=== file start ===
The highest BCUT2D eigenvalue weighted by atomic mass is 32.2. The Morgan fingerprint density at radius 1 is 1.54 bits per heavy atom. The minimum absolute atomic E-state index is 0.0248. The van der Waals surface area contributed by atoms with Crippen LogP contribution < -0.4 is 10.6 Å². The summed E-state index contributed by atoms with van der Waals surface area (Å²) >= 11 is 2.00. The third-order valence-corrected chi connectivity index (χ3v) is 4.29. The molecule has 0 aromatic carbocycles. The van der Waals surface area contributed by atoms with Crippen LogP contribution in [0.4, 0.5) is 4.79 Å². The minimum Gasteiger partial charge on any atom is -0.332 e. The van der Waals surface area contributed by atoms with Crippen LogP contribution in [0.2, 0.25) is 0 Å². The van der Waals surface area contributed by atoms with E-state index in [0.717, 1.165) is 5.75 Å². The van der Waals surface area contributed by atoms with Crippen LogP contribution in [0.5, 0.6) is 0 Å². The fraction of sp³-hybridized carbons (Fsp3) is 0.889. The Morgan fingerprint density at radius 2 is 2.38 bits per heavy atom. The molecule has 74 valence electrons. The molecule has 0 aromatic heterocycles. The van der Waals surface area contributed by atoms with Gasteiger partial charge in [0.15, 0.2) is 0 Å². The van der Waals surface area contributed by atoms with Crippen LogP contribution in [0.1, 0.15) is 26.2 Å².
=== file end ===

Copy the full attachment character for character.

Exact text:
The highest BCUT2D eigenvalue weighted by atomic mass is 32.2. The Morgan fingerprint density at radius 1 is 1.54 bits per heavy atom. The minimum absolute atomic E-state index is 0.0248. The van der Waals surface area contributed by atoms with Crippen LogP contribution < -0.4 is 10.6 Å². The summed E-state index contributed by atoms with van der Waals surface area (Å²) >= 11 is 2.00. The third-order valence-corrected chi connectivity index (χ3v) is 4.29. The molecule has 0 aromatic carbocycles. The van der Waals surface area contributed by atoms with Crippen LogP contribution in [0.4, 0.5) is 4.79 Å². The minimum Gasteiger partial charge on any atom is -0.332 e. The van der Waals surface area contributed by atoms with Crippen LogP contribution in [0.2, 0.25) is 0 Å². The van der Waals surface area contributed by atoms with E-state index in [0.717, 1.165) is 5.75 Å². The van der Waals surface area contributed by atoms with Crippen LogP contribution in [0.5, 0.6) is 0 Å². The fraction of sp³-hybridized carbons (Fsp3) is 0.889. The Morgan fingerprint density at radius 2 is 2.38 bits per heavy atom. The molecule has 74 valence electrons. The molecule has 0 aromatic heterocycles. The van der Waals surface area contributed by atoms with Gasteiger partial charge in [0.15, 0.2) is 0 Å². The van der Waals surface area contributed by atoms with Crippen LogP contribution in [0.1, 0.15) is 26.2 Å².